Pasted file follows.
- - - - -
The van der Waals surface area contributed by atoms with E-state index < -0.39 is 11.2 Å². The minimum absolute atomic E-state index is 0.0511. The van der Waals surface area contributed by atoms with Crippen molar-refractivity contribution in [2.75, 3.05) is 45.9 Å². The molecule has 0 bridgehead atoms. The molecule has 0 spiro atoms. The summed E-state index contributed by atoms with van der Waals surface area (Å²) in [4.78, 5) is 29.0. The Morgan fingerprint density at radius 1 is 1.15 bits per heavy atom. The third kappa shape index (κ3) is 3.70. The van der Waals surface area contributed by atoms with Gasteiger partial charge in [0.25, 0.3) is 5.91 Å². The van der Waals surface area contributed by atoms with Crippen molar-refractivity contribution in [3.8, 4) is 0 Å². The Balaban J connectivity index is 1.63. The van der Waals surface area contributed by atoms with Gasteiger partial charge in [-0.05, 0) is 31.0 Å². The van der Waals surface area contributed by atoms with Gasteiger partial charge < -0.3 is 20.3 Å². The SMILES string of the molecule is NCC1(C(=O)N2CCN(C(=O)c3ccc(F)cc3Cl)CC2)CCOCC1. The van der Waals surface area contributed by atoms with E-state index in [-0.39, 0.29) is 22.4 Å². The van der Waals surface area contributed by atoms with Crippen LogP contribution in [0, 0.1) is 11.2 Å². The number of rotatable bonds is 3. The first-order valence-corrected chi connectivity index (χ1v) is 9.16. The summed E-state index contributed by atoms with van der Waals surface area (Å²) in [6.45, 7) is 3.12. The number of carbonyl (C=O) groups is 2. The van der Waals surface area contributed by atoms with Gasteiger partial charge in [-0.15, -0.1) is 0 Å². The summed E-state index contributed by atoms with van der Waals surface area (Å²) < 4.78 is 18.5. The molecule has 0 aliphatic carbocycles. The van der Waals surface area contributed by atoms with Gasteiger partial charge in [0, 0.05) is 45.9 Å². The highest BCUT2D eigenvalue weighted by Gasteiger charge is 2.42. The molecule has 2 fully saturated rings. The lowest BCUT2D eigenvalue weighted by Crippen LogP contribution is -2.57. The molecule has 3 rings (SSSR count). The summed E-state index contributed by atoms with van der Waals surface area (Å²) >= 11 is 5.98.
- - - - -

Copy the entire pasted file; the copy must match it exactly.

The van der Waals surface area contributed by atoms with E-state index < -0.39 is 11.2 Å². The minimum absolute atomic E-state index is 0.0511. The van der Waals surface area contributed by atoms with Crippen molar-refractivity contribution in [2.75, 3.05) is 45.9 Å². The molecule has 0 bridgehead atoms. The molecule has 0 spiro atoms. The summed E-state index contributed by atoms with van der Waals surface area (Å²) in [4.78, 5) is 29.0. The Morgan fingerprint density at radius 1 is 1.15 bits per heavy atom. The third kappa shape index (κ3) is 3.70. The van der Waals surface area contributed by atoms with Gasteiger partial charge in [0.25, 0.3) is 5.91 Å². The van der Waals surface area contributed by atoms with Crippen molar-refractivity contribution in [3.8, 4) is 0 Å². The Balaban J connectivity index is 1.63. The van der Waals surface area contributed by atoms with Gasteiger partial charge in [-0.05, 0) is 31.0 Å². The van der Waals surface area contributed by atoms with Gasteiger partial charge < -0.3 is 20.3 Å². The SMILES string of the molecule is NCC1(C(=O)N2CCN(C(=O)c3ccc(F)cc3Cl)CC2)CCOCC1. The van der Waals surface area contributed by atoms with E-state index in [-0.39, 0.29) is 22.4 Å². The van der Waals surface area contributed by atoms with Crippen LogP contribution in [0, 0.1) is 11.2 Å². The number of rotatable bonds is 3. The first-order valence-corrected chi connectivity index (χ1v) is 9.16. The summed E-state index contributed by atoms with van der Waals surface area (Å²) in [6.45, 7) is 3.12. The number of carbonyl (C=O) groups is 2. The van der Waals surface area contributed by atoms with Gasteiger partial charge in [-0.15, -0.1) is 0 Å². The summed E-state index contributed by atoms with van der Waals surface area (Å²) < 4.78 is 18.5. The molecule has 0 aliphatic carbocycles. The van der Waals surface area contributed by atoms with Gasteiger partial charge in [0, 0.05) is 45.9 Å². The highest BCUT2D eigenvalue weighted by Gasteiger charge is 2.42. The molecule has 2 fully saturated rings. The lowest BCUT2D eigenvalue weighted by Crippen LogP contribution is -2.57. The molecule has 3 rings (SSSR count). The summed E-state index contributed by atoms with van der Waals surface area (Å²) >= 11 is 5.98.